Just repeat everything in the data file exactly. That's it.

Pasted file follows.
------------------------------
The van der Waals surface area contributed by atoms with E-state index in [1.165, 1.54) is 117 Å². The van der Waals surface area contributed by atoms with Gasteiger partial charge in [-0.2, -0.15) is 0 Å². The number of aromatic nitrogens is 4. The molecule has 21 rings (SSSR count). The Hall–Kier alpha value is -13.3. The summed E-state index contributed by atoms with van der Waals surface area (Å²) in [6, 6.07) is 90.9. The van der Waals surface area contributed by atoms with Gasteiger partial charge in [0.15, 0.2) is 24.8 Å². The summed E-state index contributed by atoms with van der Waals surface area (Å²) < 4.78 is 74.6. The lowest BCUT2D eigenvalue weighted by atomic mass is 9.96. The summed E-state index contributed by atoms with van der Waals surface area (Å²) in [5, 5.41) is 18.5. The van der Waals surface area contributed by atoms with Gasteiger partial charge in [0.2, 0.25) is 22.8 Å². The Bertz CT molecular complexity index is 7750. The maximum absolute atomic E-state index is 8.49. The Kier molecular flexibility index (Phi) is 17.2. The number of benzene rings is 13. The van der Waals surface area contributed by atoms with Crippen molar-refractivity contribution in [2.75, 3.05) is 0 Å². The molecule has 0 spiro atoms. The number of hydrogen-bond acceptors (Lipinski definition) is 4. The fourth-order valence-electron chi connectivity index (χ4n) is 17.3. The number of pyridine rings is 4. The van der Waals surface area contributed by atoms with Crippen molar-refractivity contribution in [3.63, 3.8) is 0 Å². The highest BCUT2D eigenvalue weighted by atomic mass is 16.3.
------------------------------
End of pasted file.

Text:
The van der Waals surface area contributed by atoms with E-state index in [1.165, 1.54) is 117 Å². The van der Waals surface area contributed by atoms with Gasteiger partial charge in [-0.2, -0.15) is 0 Å². The number of aromatic nitrogens is 4. The molecule has 21 rings (SSSR count). The Hall–Kier alpha value is -13.3. The summed E-state index contributed by atoms with van der Waals surface area (Å²) in [6, 6.07) is 90.9. The van der Waals surface area contributed by atoms with Gasteiger partial charge in [0.15, 0.2) is 24.8 Å². The summed E-state index contributed by atoms with van der Waals surface area (Å²) < 4.78 is 74.6. The lowest BCUT2D eigenvalue weighted by atomic mass is 9.96. The summed E-state index contributed by atoms with van der Waals surface area (Å²) in [5, 5.41) is 18.5. The van der Waals surface area contributed by atoms with Gasteiger partial charge in [0.2, 0.25) is 22.8 Å². The Bertz CT molecular complexity index is 7750. The maximum absolute atomic E-state index is 8.49. The Kier molecular flexibility index (Phi) is 17.2. The number of benzene rings is 13. The van der Waals surface area contributed by atoms with Crippen molar-refractivity contribution in [2.75, 3.05) is 0 Å². The molecule has 0 spiro atoms. The number of hydrogen-bond acceptors (Lipinski definition) is 4. The fourth-order valence-electron chi connectivity index (χ4n) is 17.3. The number of pyridine rings is 4. The van der Waals surface area contributed by atoms with Crippen molar-refractivity contribution in [3.63, 3.8) is 0 Å². The highest BCUT2D eigenvalue weighted by atomic mass is 16.3.